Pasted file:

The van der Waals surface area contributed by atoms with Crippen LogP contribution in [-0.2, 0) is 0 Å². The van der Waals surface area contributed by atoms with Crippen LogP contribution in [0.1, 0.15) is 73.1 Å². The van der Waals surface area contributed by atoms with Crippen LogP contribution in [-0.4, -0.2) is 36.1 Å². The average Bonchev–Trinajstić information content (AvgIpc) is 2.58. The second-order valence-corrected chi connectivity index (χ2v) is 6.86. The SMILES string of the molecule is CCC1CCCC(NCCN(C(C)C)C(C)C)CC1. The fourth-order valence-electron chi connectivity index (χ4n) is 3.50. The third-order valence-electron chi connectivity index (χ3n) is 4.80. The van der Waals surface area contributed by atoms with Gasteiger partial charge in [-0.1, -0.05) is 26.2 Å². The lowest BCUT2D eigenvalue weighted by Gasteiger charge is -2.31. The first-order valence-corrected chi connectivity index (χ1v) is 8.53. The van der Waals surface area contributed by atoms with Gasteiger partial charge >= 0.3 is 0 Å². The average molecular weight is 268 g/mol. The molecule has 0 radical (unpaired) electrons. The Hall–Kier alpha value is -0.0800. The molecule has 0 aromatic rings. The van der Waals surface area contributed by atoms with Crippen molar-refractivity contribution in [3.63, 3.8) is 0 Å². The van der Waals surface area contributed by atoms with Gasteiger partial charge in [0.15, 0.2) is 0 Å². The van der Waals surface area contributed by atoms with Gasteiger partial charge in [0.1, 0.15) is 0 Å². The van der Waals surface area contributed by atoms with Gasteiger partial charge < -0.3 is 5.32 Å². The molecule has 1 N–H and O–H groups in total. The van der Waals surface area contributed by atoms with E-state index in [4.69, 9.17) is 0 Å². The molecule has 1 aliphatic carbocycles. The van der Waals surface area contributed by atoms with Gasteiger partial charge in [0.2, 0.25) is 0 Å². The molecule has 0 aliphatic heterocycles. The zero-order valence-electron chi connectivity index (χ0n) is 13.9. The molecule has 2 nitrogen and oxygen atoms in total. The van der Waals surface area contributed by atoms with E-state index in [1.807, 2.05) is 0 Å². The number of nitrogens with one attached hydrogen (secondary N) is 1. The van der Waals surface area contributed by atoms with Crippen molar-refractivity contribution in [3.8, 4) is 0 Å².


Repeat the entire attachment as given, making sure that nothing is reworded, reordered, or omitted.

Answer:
The van der Waals surface area contributed by atoms with Crippen LogP contribution in [-0.2, 0) is 0 Å². The van der Waals surface area contributed by atoms with Crippen LogP contribution in [0.1, 0.15) is 73.1 Å². The van der Waals surface area contributed by atoms with Crippen LogP contribution in [-0.4, -0.2) is 36.1 Å². The average Bonchev–Trinajstić information content (AvgIpc) is 2.58. The second-order valence-corrected chi connectivity index (χ2v) is 6.86. The SMILES string of the molecule is CCC1CCCC(NCCN(C(C)C)C(C)C)CC1. The fourth-order valence-electron chi connectivity index (χ4n) is 3.50. The third-order valence-electron chi connectivity index (χ3n) is 4.80. The van der Waals surface area contributed by atoms with Gasteiger partial charge in [-0.1, -0.05) is 26.2 Å². The lowest BCUT2D eigenvalue weighted by Gasteiger charge is -2.31. The first-order valence-corrected chi connectivity index (χ1v) is 8.53. The van der Waals surface area contributed by atoms with Gasteiger partial charge >= 0.3 is 0 Å². The average molecular weight is 268 g/mol. The molecule has 0 radical (unpaired) electrons. The Hall–Kier alpha value is -0.0800. The molecule has 0 aromatic rings. The van der Waals surface area contributed by atoms with Crippen molar-refractivity contribution in [3.63, 3.8) is 0 Å². The van der Waals surface area contributed by atoms with Gasteiger partial charge in [0.15, 0.2) is 0 Å². The van der Waals surface area contributed by atoms with Gasteiger partial charge in [0.1, 0.15) is 0 Å². The van der Waals surface area contributed by atoms with Gasteiger partial charge < -0.3 is 5.32 Å². The molecule has 1 N–H and O–H groups in total. The van der Waals surface area contributed by atoms with E-state index in [4.69, 9.17) is 0 Å². The molecule has 1 aliphatic carbocycles. The van der Waals surface area contributed by atoms with Gasteiger partial charge in [0.2, 0.25) is 0 Å². The molecule has 0 aliphatic heterocycles. The zero-order valence-electron chi connectivity index (χ0n) is 13.9. The molecule has 2 nitrogen and oxygen atoms in total. The van der Waals surface area contributed by atoms with E-state index in [1.807, 2.05) is 0 Å². The number of nitrogens with one attached hydrogen (secondary N) is 1. The van der Waals surface area contributed by atoms with Crippen molar-refractivity contribution in [3.8, 4) is 0 Å².